One increasingly popular term that the typical attorney would have scoffed at only a few years ago is "Legal Project Management." However, the Great Recession has made law firms return to more of a focus on profitability and what it takes to get there. As a result, legal professionals are finding it necessary to pay more attention to the mechanics of their practice through better planning, organizing and managing of their firms. One specific area where this has manifested is better cost controls throughout the firm.
As an increasing number of clients are pushing their firms to reduce fees and/or offer alternative fee arrangements, firms need to know exactly what their costs are. This includes "recoverable" firm expenses--even those that do not actually get captured or recovered--as well as other, internal expenses that may be related to specific clients. While the fact that a better understanding of all expenses leads to better profitability may seem obvious, most firms do not have processes and technology in place to fully capture this information. It is a problem begging for a Legal Project Management solution.
Legal Project Management requires identifying a problem, setting goals and developing a process to fix it. The problem at hand can be defined as "Financial Leakage." As the legal economy grew at a staggering pace over the last ten years, many firms were profitable enough that they did not focus on ensuring that all costs were captured and analyzed -- and recovered where possible. For example, expenses were "lost" when partners were allowed to enter "firm non billable" or "9999" codes into a photocopier rather than looking up client codes. Staff may skip properly filling out forms resulting in overnight charges being eaten by the firm. Attorneys who incur expenses on the firm's credit cards may or may not ever get analyzed by client and matter. The problem was not only a lack of effort. In many cases, attorneys and staff would try to recreate the information after the fact, with less than perfect results.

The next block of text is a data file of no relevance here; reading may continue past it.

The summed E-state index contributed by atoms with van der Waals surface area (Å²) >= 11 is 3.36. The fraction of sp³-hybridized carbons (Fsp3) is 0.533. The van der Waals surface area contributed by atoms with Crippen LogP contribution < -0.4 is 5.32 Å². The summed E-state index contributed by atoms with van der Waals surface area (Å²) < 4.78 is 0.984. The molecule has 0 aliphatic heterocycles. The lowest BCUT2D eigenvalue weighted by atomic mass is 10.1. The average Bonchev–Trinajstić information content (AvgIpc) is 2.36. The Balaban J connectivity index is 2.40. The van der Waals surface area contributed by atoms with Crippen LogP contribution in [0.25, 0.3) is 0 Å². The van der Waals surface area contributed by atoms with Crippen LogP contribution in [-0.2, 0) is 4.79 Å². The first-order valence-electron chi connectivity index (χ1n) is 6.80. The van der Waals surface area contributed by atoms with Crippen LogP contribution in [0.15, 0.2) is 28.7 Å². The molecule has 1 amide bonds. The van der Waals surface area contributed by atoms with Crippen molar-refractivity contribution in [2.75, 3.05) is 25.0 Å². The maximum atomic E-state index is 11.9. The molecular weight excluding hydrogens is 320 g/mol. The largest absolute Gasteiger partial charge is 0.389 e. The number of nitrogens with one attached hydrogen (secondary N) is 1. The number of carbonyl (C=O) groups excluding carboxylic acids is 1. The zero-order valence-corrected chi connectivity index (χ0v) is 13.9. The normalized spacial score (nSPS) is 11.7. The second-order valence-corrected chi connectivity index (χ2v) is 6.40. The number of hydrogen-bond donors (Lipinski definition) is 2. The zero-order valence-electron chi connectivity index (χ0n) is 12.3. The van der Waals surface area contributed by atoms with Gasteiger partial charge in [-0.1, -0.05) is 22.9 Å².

As a result, firms were not tracking 100% of recoverable costs and not properly analyzing profitability by matter and client. Today, as clients put pressure on firms to write off recoverables, it is even more important to have them all in the system. (Otherwise the firm takes two "haircuts" -- one by not having full information and one by writing off bills for client relations.) Furthermore, there is a growing trend from some clients to request flat fees and other alternative fee arrangements and law firms are struggling mightily to price such deals. Trying to do so without full cost information is a prescription for unprofitability.
With the problem identified, the tenets of Legal Project Management dictate that the organization set a goal that, when achieved, solves the problem. In the case of financial leakage, that goal is simple: "Collect all cost and expense-related data." Ensuring that all data is collected equips law firms to bill clients for all recoverable expenses and also have full insight into all project costs.